After polling 511 American Christians, UNC researchers surveyed their participants’ intuitive understanding about God’s appearance.
Ph.D. student Joshua Jackson, whose research focuses on culture and cultural differences, organized the study with his adviser Kurt Gray, who studies mind perception.
“We’ve been doing a few papers on how people see God’s mind, how people think about God's personality traits or characteristics the way we might think about human minds,” Jackson said.
According to the study, measuring people’s perceptions of God can be tricky because of many contradicting characteristics people tend to associate with a deity figure.
“People will say, if you ask them directly, that God can be in more than two places at once, or God doesn’t follow the rules that people follow,” Jackson said. “But when people think about the way God answers prayers, they’ll intuitively think he needs to answer one at a time the way a person would.”
Because of these contradictions, Jackson says, people's intuitions about how God’s mind works do not align with how they say God’s mind works if you ask directly. In this study, the researchers were trying to get an intuitive understanding about God’s appearance as a kind of window to the traits that people intuitively see God as holding.
“Some folks developed this method called 'reverse correlation' where you take an image and then you randomly add noise to it hundreds of times, and this creates pairs of images that differ from each other,” Jackson said. “People select the image that they think looks more like some target that you’re interested in, like a trustworthy person, or in our case God, and then you average together all the images people select.”
This average is then contrasted with the average of images people didn’t select to understand people’s intuitive impressions on a target, such as their God.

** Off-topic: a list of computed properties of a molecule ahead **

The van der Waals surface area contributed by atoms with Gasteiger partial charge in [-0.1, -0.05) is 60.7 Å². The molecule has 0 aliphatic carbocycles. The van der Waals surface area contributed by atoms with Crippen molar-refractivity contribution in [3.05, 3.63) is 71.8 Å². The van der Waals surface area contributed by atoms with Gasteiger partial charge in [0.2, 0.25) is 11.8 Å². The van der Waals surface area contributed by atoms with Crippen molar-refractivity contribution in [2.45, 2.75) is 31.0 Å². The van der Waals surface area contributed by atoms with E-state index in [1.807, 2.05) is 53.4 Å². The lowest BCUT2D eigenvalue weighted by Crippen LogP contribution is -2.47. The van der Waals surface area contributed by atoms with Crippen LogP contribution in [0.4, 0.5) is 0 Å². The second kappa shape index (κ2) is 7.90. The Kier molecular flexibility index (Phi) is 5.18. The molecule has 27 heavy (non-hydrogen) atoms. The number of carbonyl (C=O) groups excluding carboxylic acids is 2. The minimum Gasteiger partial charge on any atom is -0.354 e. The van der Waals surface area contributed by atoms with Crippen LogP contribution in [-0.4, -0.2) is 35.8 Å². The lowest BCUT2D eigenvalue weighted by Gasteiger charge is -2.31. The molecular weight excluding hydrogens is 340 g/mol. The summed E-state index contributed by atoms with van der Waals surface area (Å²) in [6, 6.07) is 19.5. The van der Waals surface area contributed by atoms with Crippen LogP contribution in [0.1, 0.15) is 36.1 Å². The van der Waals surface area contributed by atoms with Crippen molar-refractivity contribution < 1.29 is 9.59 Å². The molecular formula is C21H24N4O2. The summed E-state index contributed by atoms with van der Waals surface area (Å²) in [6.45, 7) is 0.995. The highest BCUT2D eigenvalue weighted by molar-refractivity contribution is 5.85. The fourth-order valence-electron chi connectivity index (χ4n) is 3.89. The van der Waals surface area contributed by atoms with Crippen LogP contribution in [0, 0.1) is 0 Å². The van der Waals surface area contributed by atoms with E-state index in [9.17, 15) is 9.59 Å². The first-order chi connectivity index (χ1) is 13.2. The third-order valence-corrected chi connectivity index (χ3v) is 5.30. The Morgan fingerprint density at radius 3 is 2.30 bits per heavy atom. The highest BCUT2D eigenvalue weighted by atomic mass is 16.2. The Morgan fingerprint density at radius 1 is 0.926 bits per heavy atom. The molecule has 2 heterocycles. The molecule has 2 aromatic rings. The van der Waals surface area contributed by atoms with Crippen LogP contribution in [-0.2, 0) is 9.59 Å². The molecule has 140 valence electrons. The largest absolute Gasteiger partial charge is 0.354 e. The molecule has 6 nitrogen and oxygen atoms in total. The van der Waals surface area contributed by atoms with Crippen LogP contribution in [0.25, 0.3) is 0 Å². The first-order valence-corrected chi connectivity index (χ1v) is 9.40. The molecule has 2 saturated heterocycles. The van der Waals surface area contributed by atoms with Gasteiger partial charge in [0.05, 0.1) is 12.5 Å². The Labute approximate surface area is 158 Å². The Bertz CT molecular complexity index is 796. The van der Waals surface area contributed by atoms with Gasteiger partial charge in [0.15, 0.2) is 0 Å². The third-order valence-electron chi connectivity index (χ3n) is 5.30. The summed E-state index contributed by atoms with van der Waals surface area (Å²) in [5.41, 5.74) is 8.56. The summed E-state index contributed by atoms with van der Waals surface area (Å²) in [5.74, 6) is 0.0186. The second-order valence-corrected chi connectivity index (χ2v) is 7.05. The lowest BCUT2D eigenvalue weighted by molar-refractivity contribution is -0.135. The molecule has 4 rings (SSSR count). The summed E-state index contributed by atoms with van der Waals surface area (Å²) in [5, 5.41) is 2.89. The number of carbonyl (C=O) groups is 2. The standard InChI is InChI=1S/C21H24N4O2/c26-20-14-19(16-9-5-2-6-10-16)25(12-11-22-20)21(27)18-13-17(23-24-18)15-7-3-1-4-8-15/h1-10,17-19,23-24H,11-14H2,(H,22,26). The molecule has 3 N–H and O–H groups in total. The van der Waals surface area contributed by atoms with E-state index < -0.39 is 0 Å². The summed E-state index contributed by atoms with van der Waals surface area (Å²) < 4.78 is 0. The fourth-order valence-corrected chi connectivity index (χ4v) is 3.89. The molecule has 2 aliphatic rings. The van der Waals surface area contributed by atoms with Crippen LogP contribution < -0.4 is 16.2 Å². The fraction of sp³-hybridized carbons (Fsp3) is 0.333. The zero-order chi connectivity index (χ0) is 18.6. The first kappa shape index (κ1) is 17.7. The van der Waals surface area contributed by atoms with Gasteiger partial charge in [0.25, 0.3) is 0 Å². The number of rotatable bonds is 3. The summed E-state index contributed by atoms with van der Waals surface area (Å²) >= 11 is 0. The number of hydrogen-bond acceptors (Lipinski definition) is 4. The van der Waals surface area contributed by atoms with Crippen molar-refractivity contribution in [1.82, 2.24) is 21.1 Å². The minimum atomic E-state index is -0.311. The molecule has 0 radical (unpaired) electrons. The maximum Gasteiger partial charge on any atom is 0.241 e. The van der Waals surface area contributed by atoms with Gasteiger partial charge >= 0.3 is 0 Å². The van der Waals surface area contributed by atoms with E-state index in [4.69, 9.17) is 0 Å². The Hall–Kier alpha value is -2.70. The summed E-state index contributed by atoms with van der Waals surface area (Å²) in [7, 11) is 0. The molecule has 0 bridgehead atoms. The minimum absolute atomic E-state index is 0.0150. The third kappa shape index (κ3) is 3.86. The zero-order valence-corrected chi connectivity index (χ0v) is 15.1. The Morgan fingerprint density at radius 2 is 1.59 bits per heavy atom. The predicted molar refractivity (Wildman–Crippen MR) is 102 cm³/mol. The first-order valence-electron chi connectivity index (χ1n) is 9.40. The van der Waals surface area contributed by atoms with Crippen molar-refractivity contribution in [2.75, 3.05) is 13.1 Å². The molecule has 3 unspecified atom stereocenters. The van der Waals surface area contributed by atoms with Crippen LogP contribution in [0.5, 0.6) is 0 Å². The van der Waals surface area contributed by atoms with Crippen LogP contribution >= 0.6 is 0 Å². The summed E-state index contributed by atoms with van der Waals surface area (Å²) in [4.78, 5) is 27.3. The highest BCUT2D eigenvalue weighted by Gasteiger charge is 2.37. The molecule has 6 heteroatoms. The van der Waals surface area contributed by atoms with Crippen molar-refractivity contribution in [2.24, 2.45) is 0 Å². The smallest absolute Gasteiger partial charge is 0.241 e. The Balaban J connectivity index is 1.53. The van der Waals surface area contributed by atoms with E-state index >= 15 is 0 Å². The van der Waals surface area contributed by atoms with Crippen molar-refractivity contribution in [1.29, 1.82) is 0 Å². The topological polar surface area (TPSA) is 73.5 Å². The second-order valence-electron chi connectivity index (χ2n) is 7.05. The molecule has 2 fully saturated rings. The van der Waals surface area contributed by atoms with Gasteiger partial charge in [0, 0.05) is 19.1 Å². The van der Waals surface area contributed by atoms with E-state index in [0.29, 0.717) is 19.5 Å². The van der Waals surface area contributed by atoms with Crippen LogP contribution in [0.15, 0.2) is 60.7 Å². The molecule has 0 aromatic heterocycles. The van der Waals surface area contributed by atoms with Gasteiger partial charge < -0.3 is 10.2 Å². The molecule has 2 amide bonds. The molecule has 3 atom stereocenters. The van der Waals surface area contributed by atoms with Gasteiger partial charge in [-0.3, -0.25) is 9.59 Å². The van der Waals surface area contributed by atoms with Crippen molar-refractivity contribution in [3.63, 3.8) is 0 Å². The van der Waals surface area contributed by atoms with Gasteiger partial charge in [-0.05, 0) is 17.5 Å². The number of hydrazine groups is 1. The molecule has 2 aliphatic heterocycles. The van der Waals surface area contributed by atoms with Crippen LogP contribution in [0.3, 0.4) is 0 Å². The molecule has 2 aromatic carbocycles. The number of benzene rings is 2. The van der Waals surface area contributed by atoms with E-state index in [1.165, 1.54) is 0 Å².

“We did this with God's face, and we found that images that people selected have some overall qualities like God tended to be Caucasian and more loving, happier, kinder and younger than the images people didn’t select,” Jackson said. “But they also differed in important ways based on people's political orientation and their own demographic characteristics.”
For example, the liberal-minded participants’ perception of God was more loving, less Caucasian and younger than the conservative-leaning participants’ God.
Jackson was surprised by the media coverage and widespread dialogue that the study spurred.
“We thought it might be something that a lot of people would find interesting,” Jackson said. “I don’t know if I was quite expecting it to go as viral as it has. The more interviews that I’ve done, the more I’ve tried to correct some of the misinterpretations that I’ve seen, but it’s been fun to see people's perspective on it and some of the commentary that it's inspired.”
Jackson saw that many people misunderstood some of the study’s findings, especially on Twitter.
“People will say ‘Oh, God looks like Elon Musk’ or ‘God looks like a guy called Steve who brings an acoustic guitar when he goes camping,’” Jackson said. “Those are funny titles, but what you have to keep in mind with reverse correlation, which is this method we used, is you start out with a base face and each individual image will only vary in certain ways from the base face. You’re never going to see a beard magically appear when we add random noise to the base face.”
We hit Franklin street to do our own research into what God really looks like. The results varied from the peculiar to the abstract. Here are a few of our favorites.
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